US to implement new voting technology to protect next election

The system will be completed just in time for the 2024 elections.
Loukia Papadopoulos
Voting systems need protection.jpg
Voting systems need protection.

Black Salmon/iStock 

The U.S. nonprofit Center for Internet Security (CIS) is in the midst of creating a national testing program for technology central to elections' voting systems that will be launched later this year, according to a report published Sunday by The Public’s Radio.

So far, states have been monitoring individually the technology responsible for election operations but CIS hopes to change that by providing the nation's first uniform testing program in September 2023, right before the 2024 presidential election.

“This is a critical need being filled at a critical time,” told The Public’s Radio Chris Wlaschin, senior vice president for Election Systems & Software, a leading voting machine manufacturer that also produces electronic pollbooks. “I think as more election officials learn about it, the more they’re going to ask for it.”

How the new testing program will affect the 2024 presidential election remains to be seen as it relies heavily on how many state election offices will use it. However, there is a wide-ranging initial interest in the new tech.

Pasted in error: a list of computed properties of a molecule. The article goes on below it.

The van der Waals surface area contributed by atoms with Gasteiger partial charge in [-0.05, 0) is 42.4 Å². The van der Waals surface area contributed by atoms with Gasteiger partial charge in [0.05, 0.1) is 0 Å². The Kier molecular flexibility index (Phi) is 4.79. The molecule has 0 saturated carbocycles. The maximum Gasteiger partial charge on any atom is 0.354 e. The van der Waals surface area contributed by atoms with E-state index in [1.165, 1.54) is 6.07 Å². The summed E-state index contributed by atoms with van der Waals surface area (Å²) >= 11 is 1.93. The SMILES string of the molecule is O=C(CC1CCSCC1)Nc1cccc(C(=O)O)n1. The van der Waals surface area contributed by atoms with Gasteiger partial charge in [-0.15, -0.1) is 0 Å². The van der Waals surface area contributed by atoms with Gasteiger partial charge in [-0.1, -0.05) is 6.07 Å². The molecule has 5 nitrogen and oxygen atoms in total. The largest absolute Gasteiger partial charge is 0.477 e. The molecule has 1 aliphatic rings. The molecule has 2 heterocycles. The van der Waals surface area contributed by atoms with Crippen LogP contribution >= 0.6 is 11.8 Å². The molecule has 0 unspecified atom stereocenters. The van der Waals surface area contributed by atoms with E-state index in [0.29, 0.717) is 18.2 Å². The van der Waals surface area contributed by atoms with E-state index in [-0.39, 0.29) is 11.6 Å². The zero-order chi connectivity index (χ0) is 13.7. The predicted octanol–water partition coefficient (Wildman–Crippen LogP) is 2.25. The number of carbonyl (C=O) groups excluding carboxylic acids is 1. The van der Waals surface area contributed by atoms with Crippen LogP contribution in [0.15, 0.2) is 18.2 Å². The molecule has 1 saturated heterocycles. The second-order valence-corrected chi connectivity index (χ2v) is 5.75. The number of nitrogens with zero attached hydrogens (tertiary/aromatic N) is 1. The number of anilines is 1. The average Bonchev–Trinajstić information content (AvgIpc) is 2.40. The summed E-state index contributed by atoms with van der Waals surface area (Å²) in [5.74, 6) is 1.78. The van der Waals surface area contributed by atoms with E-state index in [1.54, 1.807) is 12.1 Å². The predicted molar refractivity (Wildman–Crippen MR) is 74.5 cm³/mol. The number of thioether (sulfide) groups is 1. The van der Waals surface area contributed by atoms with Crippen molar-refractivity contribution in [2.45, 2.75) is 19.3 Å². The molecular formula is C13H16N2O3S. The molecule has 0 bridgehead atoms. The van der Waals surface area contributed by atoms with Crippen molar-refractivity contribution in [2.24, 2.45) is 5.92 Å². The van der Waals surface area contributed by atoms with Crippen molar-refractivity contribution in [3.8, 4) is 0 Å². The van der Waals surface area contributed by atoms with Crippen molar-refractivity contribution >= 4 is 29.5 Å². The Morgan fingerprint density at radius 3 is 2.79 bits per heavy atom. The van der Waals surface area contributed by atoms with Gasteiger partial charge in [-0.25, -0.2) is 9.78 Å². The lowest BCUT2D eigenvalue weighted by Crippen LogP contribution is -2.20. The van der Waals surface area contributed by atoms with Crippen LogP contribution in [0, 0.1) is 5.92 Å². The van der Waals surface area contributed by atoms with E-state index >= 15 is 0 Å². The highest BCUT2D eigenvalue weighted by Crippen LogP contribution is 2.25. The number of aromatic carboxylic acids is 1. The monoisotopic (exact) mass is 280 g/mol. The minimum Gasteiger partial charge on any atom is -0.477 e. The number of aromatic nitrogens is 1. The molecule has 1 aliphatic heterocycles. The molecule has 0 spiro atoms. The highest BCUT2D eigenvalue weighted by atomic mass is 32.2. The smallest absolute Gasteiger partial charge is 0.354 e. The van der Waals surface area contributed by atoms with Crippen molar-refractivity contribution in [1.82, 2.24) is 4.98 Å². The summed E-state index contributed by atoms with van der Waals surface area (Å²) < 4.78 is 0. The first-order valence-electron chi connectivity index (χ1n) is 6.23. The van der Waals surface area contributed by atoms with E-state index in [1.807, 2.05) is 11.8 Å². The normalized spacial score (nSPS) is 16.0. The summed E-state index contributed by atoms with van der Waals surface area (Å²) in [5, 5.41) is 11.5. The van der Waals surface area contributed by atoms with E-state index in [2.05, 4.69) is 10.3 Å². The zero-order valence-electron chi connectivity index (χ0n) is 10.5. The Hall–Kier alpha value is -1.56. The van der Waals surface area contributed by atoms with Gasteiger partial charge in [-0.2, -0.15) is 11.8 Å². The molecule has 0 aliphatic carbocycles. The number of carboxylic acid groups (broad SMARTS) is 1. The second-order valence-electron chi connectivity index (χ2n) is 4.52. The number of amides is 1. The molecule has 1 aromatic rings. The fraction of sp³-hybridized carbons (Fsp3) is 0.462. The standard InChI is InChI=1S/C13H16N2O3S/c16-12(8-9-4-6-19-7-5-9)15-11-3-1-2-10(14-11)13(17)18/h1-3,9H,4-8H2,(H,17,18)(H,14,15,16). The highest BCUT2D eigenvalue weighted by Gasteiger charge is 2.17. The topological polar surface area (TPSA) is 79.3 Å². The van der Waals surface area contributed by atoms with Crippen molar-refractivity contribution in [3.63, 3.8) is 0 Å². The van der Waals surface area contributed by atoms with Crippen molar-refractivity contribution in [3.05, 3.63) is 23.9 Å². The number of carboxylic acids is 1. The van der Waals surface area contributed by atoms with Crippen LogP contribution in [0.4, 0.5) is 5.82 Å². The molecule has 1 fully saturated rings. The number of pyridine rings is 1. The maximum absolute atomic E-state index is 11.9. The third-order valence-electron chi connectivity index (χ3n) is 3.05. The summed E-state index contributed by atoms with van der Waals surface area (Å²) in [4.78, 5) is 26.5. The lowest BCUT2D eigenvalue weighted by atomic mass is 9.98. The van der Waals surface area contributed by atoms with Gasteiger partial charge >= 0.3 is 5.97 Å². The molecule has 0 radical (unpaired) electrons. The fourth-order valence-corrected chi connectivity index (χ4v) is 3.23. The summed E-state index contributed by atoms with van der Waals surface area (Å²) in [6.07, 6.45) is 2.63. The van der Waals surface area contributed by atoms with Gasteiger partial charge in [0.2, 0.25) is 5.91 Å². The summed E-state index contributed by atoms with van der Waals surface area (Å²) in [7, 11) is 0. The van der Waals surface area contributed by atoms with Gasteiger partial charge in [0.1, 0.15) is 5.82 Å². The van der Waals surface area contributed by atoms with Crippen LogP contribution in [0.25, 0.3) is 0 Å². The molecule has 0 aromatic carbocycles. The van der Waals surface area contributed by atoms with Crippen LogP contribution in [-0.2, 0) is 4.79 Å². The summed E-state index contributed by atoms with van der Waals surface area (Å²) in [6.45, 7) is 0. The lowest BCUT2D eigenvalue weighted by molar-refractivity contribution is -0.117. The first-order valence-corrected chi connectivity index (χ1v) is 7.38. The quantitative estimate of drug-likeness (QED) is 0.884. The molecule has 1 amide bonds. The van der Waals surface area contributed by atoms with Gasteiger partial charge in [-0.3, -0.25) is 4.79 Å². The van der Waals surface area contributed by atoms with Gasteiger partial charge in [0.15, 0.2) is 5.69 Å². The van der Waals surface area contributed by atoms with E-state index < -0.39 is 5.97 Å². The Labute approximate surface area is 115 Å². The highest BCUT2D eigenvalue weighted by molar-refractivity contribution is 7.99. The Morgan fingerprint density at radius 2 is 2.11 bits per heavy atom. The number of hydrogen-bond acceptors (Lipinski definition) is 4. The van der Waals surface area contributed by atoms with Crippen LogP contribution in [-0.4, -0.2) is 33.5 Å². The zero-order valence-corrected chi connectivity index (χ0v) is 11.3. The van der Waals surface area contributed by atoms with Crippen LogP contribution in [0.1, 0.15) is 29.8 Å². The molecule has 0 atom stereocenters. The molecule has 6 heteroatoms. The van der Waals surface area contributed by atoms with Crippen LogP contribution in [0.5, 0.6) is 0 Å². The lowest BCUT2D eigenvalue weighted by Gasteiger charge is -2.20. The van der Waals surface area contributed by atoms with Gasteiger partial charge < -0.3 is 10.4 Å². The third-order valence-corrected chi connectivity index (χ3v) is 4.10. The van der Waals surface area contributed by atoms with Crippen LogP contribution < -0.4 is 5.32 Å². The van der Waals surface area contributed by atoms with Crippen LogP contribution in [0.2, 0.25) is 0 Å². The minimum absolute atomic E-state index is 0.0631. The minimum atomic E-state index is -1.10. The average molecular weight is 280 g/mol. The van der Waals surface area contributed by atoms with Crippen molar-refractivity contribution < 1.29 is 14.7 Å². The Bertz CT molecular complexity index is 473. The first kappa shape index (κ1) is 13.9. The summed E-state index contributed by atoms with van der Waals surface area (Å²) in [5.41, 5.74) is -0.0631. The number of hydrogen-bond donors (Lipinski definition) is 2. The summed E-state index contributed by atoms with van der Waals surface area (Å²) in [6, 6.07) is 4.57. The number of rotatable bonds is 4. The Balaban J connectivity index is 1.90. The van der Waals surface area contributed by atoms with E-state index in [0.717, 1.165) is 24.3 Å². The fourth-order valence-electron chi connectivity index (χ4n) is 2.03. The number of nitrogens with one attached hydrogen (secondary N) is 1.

“One of the major benefits of this program is that it will provide a consistent process for certification for all of the different states that adopt it,” Jamie Remes with VR Systems, a provider of electronic pollbooks and election management systems, said during a recent event organized to discuss the testing program.

Some competition

The new tech does have some competition as the federal commission is pursuing its own testing program for electronic pollbooks. However, these efforts are not advanced enough to be put in place before the 2024 election.

And elections need a solution immediately, especially as the use of electronic systems has grown in recent years, attracting those seeking to mess with the U.S. elections.

Experts warn that the systems could be prime targets for those wanting to disrupt voting and spread doubts about the security of elections. Those helping with the new security technology testing program say the system already has had a positive effect in boosting confidence in the election tech.

“It’s not just about product testing," told The Public's Radio Jared Dearing, the center’s senior director of election security and the former director of the Kentucky Board of Elections. "It’s increasing the security posture of the companies that are creating these products.”

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